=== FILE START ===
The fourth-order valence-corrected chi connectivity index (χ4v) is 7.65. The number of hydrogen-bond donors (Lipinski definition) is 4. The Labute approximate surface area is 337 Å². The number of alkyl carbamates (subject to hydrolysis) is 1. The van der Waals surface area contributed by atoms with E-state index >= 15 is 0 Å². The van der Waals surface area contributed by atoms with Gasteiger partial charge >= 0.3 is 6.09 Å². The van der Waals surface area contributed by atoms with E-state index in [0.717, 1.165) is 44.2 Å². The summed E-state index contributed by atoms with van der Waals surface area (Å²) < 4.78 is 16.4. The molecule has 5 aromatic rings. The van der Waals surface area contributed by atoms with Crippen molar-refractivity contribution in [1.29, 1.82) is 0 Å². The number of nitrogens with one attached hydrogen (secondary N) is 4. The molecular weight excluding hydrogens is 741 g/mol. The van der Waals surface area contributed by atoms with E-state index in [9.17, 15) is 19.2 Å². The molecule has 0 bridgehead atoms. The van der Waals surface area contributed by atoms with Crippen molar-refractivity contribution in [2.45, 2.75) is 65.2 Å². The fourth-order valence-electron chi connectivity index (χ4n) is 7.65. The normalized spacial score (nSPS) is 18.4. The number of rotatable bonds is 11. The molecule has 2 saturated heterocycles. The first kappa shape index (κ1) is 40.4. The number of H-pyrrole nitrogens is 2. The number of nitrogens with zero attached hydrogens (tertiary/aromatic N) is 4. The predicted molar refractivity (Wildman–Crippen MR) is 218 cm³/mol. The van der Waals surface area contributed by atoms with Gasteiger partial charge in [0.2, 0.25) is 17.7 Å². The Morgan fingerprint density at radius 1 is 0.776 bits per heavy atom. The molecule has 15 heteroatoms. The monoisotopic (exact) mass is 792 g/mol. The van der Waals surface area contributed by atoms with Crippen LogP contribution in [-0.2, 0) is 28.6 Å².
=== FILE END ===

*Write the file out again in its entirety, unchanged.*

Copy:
The fourth-order valence-corrected chi connectivity index (χ4v) is 7.65. The number of hydrogen-bond donors (Lipinski definition) is 4. The Labute approximate surface area is 337 Å². The number of alkyl carbamates (subject to hydrolysis) is 1. The van der Waals surface area contributed by atoms with E-state index >= 15 is 0 Å². The van der Waals surface area contributed by atoms with Gasteiger partial charge >= 0.3 is 6.09 Å². The van der Waals surface area contributed by atoms with E-state index in [0.717, 1.165) is 44.2 Å². The summed E-state index contributed by atoms with van der Waals surface area (Å²) < 4.78 is 16.4. The molecule has 5 aromatic rings. The van der Waals surface area contributed by atoms with Crippen molar-refractivity contribution in [1.29, 1.82) is 0 Å². The number of nitrogens with one attached hydrogen (secondary N) is 4. The molecular weight excluding hydrogens is 741 g/mol. The van der Waals surface area contributed by atoms with E-state index in [9.17, 15) is 19.2 Å². The molecule has 0 bridgehead atoms. The van der Waals surface area contributed by atoms with Crippen molar-refractivity contribution in [2.45, 2.75) is 65.2 Å². The fourth-order valence-electron chi connectivity index (χ4n) is 7.65. The normalized spacial score (nSPS) is 18.4. The number of rotatable bonds is 11. The molecule has 2 saturated heterocycles. The first kappa shape index (κ1) is 40.4. The number of H-pyrrole nitrogens is 2. The number of nitrogens with zero attached hydrogens (tertiary/aromatic N) is 4. The predicted molar refractivity (Wildman–Crippen MR) is 218 cm³/mol. The van der Waals surface area contributed by atoms with Gasteiger partial charge in [0.2, 0.25) is 17.7 Å². The Morgan fingerprint density at radius 1 is 0.776 bits per heavy atom. The molecule has 15 heteroatoms. The monoisotopic (exact) mass is 792 g/mol. The van der Waals surface area contributed by atoms with Crippen LogP contribution in [-0.2, 0) is 28.6 Å².